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Wednesday, 14 June 1989
Page: 3974


Senator COLLINS —Is the Minister for Finance and Minister representing the Treasurer aware that Mr Ian McLachlan, a director of Mr John Elliot's Elders-IXL Ltd--


Senator Alston —Is it McLachlan bashing day today?


Senator COLLINS —Do honourable senators opposite not listen to Australian Broadcasting Corporation (ABC) radio in the mornings? I do. Mr McLachlan was reported on ABC radio this morning as calling for greater incentives in Australia's taxation system.

Honourable senators-Hear, hear!


Senator COLLINS —The question really does not deserve this sort of applause but I will continue. What sort of incentives would the abolition of the Government's 1985 capital gains tax reforms produce? Does the Government have any plans to water down the capital gains tax in the ways that have been called for by various directors of Elders-IXL?


Senator WALSH —I heard Mr McLachlan on the wireless this morning. I can think immediately of one type of incentive which the abolition of capital gains tax would provide. Likewise, the watering down of capital gains tax as proposed by the Liberal Party of Australia would provide the same incentive, that is the incentive for directors and senior executives of public companies to provide themselves with what are euphemistically called executive share incentive schemes. In the Elders scheme, for example, the favoured few are granted 1c paid shares in the company. Incidentally, according to Elders's most recent annual report, of September 1988, Mr Ian McLachlan was a holder of 42,000 of those 1c paid shares.

Secondly, the abolition of capital gains tax would strengthen the incentive to make bonus issues of shares to shareholders and to allow holdings of those 1c paid shares to be treated as if they were fully paid for the purpose of such bonus issues. Incidentally, Elders offered or declared a one for five bonus on 28 September last year, including a bonus on those 1c paid shares, 42,000 of which are owned by Mr McLachlan. So he would have received 8,400 bonus shares as a consequence of the 1c paid shares he had previously taken up under what is, as I said before, euphemistically called the executive share incentive scheme. Those 8,400 shares would be worth a bit over $21,000 at yesterday's price. If Mr McLachlan were to sell those shares he would pay-this is only the bonus issue part of it-capital gains tax at the marginal rate of personal tax applicable to him. If, however, the capital gains tax were to be abolished, he would pay nothing. If the Liberal Party's proposal were to be implemented, if he held them for five years he would pay nothing; if he held them for one year, he would pay only 80 per cent of what he would be liable to pay under the existing law.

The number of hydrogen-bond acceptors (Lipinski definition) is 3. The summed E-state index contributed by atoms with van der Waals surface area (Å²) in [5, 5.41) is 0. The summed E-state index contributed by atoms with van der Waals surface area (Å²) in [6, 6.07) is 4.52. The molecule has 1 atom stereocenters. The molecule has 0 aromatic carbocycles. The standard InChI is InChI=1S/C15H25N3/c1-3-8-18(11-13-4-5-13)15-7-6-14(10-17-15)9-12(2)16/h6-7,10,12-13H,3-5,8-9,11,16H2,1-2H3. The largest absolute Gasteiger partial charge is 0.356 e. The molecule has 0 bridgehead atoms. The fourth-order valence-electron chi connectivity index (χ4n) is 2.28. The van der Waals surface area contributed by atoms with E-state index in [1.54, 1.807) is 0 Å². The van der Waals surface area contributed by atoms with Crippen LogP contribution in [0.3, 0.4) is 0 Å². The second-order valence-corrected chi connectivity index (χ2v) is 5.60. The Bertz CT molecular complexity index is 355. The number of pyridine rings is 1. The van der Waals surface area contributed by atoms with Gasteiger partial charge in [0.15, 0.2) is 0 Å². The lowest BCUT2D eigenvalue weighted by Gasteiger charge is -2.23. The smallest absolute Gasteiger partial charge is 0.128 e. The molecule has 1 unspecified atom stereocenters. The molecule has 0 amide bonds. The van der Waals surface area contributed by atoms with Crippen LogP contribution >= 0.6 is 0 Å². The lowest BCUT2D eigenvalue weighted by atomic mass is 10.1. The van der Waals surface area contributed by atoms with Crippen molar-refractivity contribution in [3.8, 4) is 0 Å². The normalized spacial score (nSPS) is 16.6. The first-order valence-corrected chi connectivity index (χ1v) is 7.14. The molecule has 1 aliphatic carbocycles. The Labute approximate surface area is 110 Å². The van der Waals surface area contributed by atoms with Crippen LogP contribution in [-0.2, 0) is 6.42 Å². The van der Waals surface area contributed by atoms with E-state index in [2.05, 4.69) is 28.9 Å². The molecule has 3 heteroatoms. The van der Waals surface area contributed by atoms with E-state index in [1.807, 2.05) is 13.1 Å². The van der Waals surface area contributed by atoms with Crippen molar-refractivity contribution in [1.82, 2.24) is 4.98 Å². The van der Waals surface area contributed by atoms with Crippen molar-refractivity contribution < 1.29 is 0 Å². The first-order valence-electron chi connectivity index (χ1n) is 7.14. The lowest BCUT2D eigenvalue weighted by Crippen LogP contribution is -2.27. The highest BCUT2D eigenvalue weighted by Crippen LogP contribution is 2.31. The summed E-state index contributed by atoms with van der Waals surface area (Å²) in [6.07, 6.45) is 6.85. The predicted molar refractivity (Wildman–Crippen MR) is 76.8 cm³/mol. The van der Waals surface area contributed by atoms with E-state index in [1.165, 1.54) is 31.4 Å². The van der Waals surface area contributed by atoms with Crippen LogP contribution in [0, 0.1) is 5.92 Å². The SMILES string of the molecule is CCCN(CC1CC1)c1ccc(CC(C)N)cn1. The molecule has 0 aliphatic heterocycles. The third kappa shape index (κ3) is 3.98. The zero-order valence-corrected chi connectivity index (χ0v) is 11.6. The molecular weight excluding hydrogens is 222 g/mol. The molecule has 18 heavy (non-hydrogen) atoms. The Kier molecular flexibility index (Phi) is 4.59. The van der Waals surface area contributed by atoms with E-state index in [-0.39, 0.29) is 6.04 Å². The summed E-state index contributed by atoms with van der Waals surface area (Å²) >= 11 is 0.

Senator Panizza —It is a good scheme.


Senator WALSH —Senator Hill thinks that is a good thing, does he?


Senator Hill —I said it was a good tax.


Senator WALSH —Senator Hill said it was a good tax in 1981. I am sorry; I do not wish to defame Senator Hill. That applies only to the bonus shares which were issued as a result of the 42,000 1c shares previously made available to Mr McLachlan. If he sold all the 42,000 shares, the tax that he would evade or avoid would blow out to in excess of $100,000 capital gains tax. The executive incentive share scheme is a mechanism by which those who are in control of companies effectively diddle all other shareholders in companies. If the gains are to be exempt from capital gains taxation on the sale of the shares, that diddles all the other taxpayers as well. I do not think I need say any more.